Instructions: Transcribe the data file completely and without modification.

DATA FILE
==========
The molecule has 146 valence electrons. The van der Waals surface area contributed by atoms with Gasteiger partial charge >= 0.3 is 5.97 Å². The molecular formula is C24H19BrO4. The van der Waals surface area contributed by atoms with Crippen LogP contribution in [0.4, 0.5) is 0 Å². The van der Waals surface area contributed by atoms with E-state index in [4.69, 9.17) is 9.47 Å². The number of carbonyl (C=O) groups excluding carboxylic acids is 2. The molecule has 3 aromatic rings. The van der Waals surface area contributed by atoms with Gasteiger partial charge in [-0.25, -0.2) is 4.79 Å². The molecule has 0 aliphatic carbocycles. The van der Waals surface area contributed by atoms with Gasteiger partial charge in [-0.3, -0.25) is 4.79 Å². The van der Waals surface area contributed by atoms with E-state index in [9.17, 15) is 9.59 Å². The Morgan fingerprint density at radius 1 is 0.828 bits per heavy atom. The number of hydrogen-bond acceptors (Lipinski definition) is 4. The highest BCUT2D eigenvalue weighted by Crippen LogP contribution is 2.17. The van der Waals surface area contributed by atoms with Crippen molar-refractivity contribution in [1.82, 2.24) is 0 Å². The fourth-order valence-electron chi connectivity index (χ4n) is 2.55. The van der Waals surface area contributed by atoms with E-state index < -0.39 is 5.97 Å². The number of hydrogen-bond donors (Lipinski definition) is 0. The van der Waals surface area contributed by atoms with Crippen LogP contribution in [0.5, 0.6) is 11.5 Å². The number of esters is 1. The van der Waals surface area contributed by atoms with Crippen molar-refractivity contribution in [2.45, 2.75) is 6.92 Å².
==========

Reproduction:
The molecule has 146 valence electrons. The van der Waals surface area contributed by atoms with Gasteiger partial charge >= 0.3 is 5.97 Å². The molecular formula is C24H19BrO4. The van der Waals surface area contributed by atoms with Crippen LogP contribution in [0.4, 0.5) is 0 Å². The van der Waals surface area contributed by atoms with E-state index in [4.69, 9.17) is 9.47 Å². The number of carbonyl (C=O) groups excluding carboxylic acids is 2. The molecule has 3 aromatic rings. The van der Waals surface area contributed by atoms with Gasteiger partial charge in [-0.25, -0.2) is 4.79 Å². The molecule has 0 aliphatic carbocycles. The van der Waals surface area contributed by atoms with Gasteiger partial charge in [-0.3, -0.25) is 4.79 Å². The van der Waals surface area contributed by atoms with E-state index in [9.17, 15) is 9.59 Å². The Morgan fingerprint density at radius 1 is 0.828 bits per heavy atom. The number of hydrogen-bond acceptors (Lipinski definition) is 4. The highest BCUT2D eigenvalue weighted by Crippen LogP contribution is 2.17. The van der Waals surface area contributed by atoms with Crippen molar-refractivity contribution in [1.82, 2.24) is 0 Å². The fourth-order valence-electron chi connectivity index (χ4n) is 2.55. The van der Waals surface area contributed by atoms with E-state index < -0.39 is 5.97 Å². The number of hydrogen-bond donors (Lipinski definition) is 0. The van der Waals surface area contributed by atoms with Crippen LogP contribution in [0.5, 0.6) is 11.5 Å². The number of esters is 1. The van der Waals surface area contributed by atoms with Crippen molar-refractivity contribution in [2.45, 2.75) is 6.92 Å².